Emma Duehr // Artist // Portland Oregon
TRIGGER WARNING: This interview contains graphic statics and content about sexual violence.
“Talking Tushies” is a social project by Emma Duehr aiming to discourage future inappropriate or violent actions perpetrated by men in the United States. By creating embroidered patches for the back pocket of women’s pants with sexual assault statistics embroidered upon them Duehr hopes to spread awareness of the problems that many women face on a daily basis. Duehr believes that wearing “Talking Tushies” will make a difference in some men’s behavior by educating the unaware on the horrifying statistics of sexual violence and misconduct in the U.S. Every time a statistic patch is spotted, she hopes to help save a woman in this country from future sexual harassment. “Talking Tushies” was created to empower women to walk fearlessly and with confidence.
“I’ve come to the terms that there is no way to stop men from looking at my ass, and this will never change. Therefore, I am starting to use my ass as a goddamn billboard to teach deviant men a lesson. I refuse to walk in fear any longer; I am choosing to walk with confidence that I can make a change in rising sexual assault statistics in our country.” - Emma Duehr
1. I began my #CraftWithConscience series as a way to simultaneously promote the work of other makers and to discuss the complicated issues surrounding creative inspiration and developing one’s own visual vocabulary. The internet is an ever growing fixture in many artists’ lives and businesses, could you talk about the role the internet plays in your artistic and professional life?
Social networks are fabulous places to advertise your work, collect inspirational works, and to display your portfolio on an easily reached network. My project, “Talking Tushies” is currently dependent on the internet to spread the project to vast lengths. I use the internet as a platform to build relationship with interested buyers and supporters. Utilizing social networks to host conversations with individuals who share similar interests is a great way to get people involved. I post all of my work on many social sites, such as instagram, facebook, tumblr, and my personal website. Interested supports are able to easily contact me with through comments, private messages, and a link to my email.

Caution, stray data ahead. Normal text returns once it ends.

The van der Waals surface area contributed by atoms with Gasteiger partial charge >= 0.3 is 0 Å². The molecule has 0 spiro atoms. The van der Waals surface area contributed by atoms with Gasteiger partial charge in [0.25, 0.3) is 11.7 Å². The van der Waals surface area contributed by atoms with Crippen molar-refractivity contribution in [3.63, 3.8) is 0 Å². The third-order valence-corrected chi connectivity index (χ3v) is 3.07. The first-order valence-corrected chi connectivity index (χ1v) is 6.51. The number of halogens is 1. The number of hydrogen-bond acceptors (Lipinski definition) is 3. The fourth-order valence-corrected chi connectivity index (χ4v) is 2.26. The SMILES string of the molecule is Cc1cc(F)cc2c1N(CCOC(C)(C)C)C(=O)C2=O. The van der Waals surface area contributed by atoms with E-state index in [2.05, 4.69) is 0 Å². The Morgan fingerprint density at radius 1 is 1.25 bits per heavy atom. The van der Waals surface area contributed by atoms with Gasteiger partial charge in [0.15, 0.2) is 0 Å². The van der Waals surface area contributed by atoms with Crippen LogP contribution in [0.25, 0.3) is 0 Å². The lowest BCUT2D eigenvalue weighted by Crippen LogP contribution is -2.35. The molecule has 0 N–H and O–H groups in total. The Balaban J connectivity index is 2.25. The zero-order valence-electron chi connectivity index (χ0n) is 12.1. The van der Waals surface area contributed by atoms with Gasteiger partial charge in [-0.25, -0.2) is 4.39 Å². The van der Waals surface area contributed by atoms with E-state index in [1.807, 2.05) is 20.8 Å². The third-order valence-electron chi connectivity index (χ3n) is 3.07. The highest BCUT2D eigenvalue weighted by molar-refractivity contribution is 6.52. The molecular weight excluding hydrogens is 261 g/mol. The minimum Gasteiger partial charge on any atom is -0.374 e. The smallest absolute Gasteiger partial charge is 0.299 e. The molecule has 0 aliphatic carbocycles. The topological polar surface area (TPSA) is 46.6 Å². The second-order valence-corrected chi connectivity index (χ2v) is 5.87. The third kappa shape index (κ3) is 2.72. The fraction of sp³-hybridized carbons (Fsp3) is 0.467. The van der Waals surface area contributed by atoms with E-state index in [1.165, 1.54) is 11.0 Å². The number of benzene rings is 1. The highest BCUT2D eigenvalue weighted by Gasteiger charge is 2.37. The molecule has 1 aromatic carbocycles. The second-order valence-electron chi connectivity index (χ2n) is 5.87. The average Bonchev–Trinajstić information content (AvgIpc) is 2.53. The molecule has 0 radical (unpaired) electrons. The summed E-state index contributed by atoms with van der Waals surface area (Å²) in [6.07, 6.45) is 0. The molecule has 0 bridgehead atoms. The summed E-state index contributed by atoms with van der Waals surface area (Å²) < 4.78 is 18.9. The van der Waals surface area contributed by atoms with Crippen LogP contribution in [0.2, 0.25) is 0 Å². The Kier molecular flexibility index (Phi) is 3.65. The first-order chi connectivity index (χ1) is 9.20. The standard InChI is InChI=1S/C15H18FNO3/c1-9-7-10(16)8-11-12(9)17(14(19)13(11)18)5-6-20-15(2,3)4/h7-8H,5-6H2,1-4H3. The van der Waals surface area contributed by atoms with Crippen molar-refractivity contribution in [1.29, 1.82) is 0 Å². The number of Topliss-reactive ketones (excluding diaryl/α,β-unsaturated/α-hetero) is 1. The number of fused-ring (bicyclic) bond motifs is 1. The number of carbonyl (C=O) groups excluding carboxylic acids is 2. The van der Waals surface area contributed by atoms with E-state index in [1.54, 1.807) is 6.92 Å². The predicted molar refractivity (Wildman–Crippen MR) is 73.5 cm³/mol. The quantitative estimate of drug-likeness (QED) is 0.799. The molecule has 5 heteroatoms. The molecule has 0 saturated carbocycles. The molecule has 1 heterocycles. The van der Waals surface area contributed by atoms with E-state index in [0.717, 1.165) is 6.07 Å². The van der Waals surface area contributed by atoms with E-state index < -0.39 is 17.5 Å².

2. Where do you find inspiration for your work? In what ways has the internet and/or social media impacted your design process?
My main inspiration for my work derives from personal experiences of sexual assault and sexual harassment. Talking Tushies has built an online community for women to share their own stories as well as purchase a pocket patch to get involved. Sharing stories within a social environment allows many women the comfortability to express themselves in ways they never thought they could. The media inspires my work in many ways; ranging from collecting news articles that interest me, to sharing my personal experiences and ideas.
3. How have you, as an artist, found your creative voice?
I received my BFA from Clarke University in Dubuque, Iowa in 2017 and am currently a graduate student at Portland State University in Portland, Oregon. I use my artistic platform to express my views and evoke change; art making has been my primary voice in society for about 8 years. My work aims to start conversations that are difficult to have, but in public environments. My voice is directly heard by my audience, on subjects that desperately need attention.
4. Sites like Pinterest and Instagram are popular places for artists to share their own work. They also act as public visual archives, often leading to creative work by others that walks the line between ‘inspiration’ and ‘infringement.’ Have you encountered copies of your work online and how does it affect you? What are your strategies for dealing with it?
I have designed an object that many women in our country are interested in supporting, but not all women want to provide payment. I have had 10+ private messages asking if it was “okay to make their own.” I respond saying that “Talking Tushies” is copyrighted in my name and I would appreciate it if they wouldn’t. I am thankful that these women asked before they assumed they could. Some people in our society understand this concept, others unfortunately do not. I am thankful that I have not encountered any problems with idea infringement.
5. Do you have any advice for aspiring artists or creative business people?
Follow your creative flow and don’t force anything; the greatest ideas are born when least expected. Take pictures of all of your work, even the really ‘bad’ ones; those ‘bad’ works might make more sense to you in your future. Take risks; when someone disagrees with you, stand your ground and prosper. Make a community with people that share the same interests as you; the friendly conversations centered around your work leads to the greatest successes.
All images provided by the artist